There continues to be a growing body of research to support the impact of purpose on mental and physical health and how it can lead to longer life expectancy. Blue Zones newsletter
Dr. Robert Butler, the first director of the National Institute on Aging, estimated that an ability to define your life meaning adds to your life expectancy. His study found that individuals who had something to get up for in the morning that made a difference to them, lived longer and were sharper than those who did not.
My friend and I recently discussed this issue and drew the same conclusion. We also concluded that, as we age, we frequently need to overcome challenges, either mental or physical, to do that which brings meaning to our life. Sometimes our goals have to change with our abilities. Quilting might take the place of rigorous gardening for instance. As I consider this issue, I’m reminded of Helen Keller and Stephen Hawking. Physical disability need never be a factor as we define and carry out a meaningful life purpose.
Affirmation: I have purpose in my life.
Coaching questions: How do you define your purpose? What gets you up everyday (especially if you’re retired)? If you feel lost, how will you discover renewed purpose in your life?
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Break every objective into its smallest pieces and take action with just one of them, even if it is the smallest one and seems insignificant. Bahram Akradi, CEO of Life Time
If you recently set a goal to run a marathon, 26.2 miles can be daunting. Break it down and think of 29,000 strides, taken one step at a time, and it may feel doable. Writing a book is challenging until you consider one word, one sentence at a time. Losing weight starts with saying “no” to one dessert or one dinner roll. Last year, when I reached only a handful of people with this blog, I never dreamed it would be read by people from 52 countries within a year. It happened a day at a time, a post at a time.
When we break our goals into smaller pieces and begin to take action, we can achieve our objectives. We can even play a role in turning around daunting, world-wide events like climate change by simple, everyday actions like eating more plants and less meat or buying locally.
Affirmation: I can reach my goals and make a difference one step at a time.
Coaching questions: Where do you want to make a change in your personal life and/or in the life of the Earth? What’s one step you will take to make this happen? On a scale of 1-10, how strong is your commitment?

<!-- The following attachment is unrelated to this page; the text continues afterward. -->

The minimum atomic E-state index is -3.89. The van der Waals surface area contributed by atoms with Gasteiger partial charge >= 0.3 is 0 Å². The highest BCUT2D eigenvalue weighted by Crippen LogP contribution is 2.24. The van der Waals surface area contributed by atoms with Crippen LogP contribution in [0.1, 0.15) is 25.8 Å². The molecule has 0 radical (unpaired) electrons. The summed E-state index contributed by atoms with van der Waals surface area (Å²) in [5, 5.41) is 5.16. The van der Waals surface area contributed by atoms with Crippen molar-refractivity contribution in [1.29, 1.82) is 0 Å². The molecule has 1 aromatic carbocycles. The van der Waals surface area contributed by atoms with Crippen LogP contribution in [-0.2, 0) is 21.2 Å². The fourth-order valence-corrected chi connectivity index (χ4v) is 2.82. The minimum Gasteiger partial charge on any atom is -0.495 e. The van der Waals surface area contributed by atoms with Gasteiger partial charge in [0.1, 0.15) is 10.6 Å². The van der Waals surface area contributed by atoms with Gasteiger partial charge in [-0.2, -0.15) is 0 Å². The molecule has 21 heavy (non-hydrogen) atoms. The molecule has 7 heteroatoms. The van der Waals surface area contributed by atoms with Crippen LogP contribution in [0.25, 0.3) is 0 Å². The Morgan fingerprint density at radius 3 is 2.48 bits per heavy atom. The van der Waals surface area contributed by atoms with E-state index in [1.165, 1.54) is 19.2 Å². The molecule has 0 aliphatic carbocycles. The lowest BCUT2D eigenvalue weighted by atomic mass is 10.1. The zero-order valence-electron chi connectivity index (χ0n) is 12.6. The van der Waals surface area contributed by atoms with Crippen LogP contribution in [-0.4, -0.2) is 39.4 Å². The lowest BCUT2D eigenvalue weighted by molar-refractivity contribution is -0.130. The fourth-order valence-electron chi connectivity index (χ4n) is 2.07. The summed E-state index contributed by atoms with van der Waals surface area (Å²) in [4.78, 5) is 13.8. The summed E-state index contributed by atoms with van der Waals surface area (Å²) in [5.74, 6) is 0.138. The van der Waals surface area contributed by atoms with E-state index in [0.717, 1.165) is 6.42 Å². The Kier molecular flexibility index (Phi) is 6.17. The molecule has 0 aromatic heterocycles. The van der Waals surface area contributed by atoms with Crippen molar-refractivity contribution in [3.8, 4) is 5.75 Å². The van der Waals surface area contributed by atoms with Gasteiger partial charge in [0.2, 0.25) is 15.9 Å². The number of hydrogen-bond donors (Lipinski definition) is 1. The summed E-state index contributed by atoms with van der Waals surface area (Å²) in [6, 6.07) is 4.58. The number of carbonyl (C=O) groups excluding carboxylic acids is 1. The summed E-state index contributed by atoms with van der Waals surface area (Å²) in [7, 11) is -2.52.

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Success isn’t magic; it’s generally the product of picking a good system and following it until luck finds you. Scott Adams, author of How To Fail At Almost Everything and Still Win Big
Tis the season of resolutions and goal setting. I’m a Life Coach and I’m supposed to be all about goals, right? For 2019, I’m changing my tune and suggesting success (whether business or personal) is about systems, exercised with such consistency they turn into habits.
Want to lose weight? Rather than setting a weight loss goal, create a system of eating and exercise. “I will exercise thirty minutes, four days a week and lower my carb intake to two a day.” Want to attract more clients? “I will make three cold calls a day.” Want to have more peace in your life? “I will sit quietly ten minutes a day.” You get the picture. Wondering how systems are different from goals? They sound suspiciously similar. Goals can be attained, which is a good thing (I’m not suggesting you eliminate goals), but then what? We lose those ten pounds, goal accomplished, and we resume our old habits. Once a system becomes a habit, there is no end. The behavior continues, you stay healthy and successful and you get off the roller coaster of annual goal-setting/achievement/failure.
Affirmation: I create systems designed for success.
Coaching questions: What systems do you need to put in place? What’s standing in your way of doing this? How will your life be different if you create positive systems for success?